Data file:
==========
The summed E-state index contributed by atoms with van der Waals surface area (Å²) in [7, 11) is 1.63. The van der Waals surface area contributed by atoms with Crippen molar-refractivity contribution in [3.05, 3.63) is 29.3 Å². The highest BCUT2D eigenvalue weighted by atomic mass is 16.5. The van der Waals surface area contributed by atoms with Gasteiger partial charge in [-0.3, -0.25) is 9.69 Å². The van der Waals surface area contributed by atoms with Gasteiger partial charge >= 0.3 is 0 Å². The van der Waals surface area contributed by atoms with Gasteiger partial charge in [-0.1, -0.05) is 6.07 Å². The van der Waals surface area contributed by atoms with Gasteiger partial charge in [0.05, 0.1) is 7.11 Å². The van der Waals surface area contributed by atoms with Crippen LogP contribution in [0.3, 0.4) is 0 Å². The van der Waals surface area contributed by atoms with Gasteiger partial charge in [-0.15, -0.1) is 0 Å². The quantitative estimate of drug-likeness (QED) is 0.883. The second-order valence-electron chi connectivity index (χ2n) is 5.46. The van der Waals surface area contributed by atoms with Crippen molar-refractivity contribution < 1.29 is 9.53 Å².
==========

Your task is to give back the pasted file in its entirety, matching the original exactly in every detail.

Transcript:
The summed E-state index contributed by atoms with van der Waals surface area (Å²) in [7, 11) is 1.63. The van der Waals surface area contributed by atoms with Crippen molar-refractivity contribution in [3.05, 3.63) is 29.3 Å². The highest BCUT2D eigenvalue weighted by atomic mass is 16.5. The van der Waals surface area contributed by atoms with Gasteiger partial charge in [-0.3, -0.25) is 9.69 Å². The van der Waals surface area contributed by atoms with Gasteiger partial charge >= 0.3 is 0 Å². The van der Waals surface area contributed by atoms with Gasteiger partial charge in [-0.1, -0.05) is 6.07 Å². The van der Waals surface area contributed by atoms with Gasteiger partial charge in [0.05, 0.1) is 7.11 Å². The van der Waals surface area contributed by atoms with Crippen LogP contribution in [0.3, 0.4) is 0 Å². The van der Waals surface area contributed by atoms with Gasteiger partial charge in [-0.15, -0.1) is 0 Å². The quantitative estimate of drug-likeness (QED) is 0.883. The second-order valence-electron chi connectivity index (χ2n) is 5.46. The van der Waals surface area contributed by atoms with Crippen molar-refractivity contribution < 1.29 is 9.53 Å².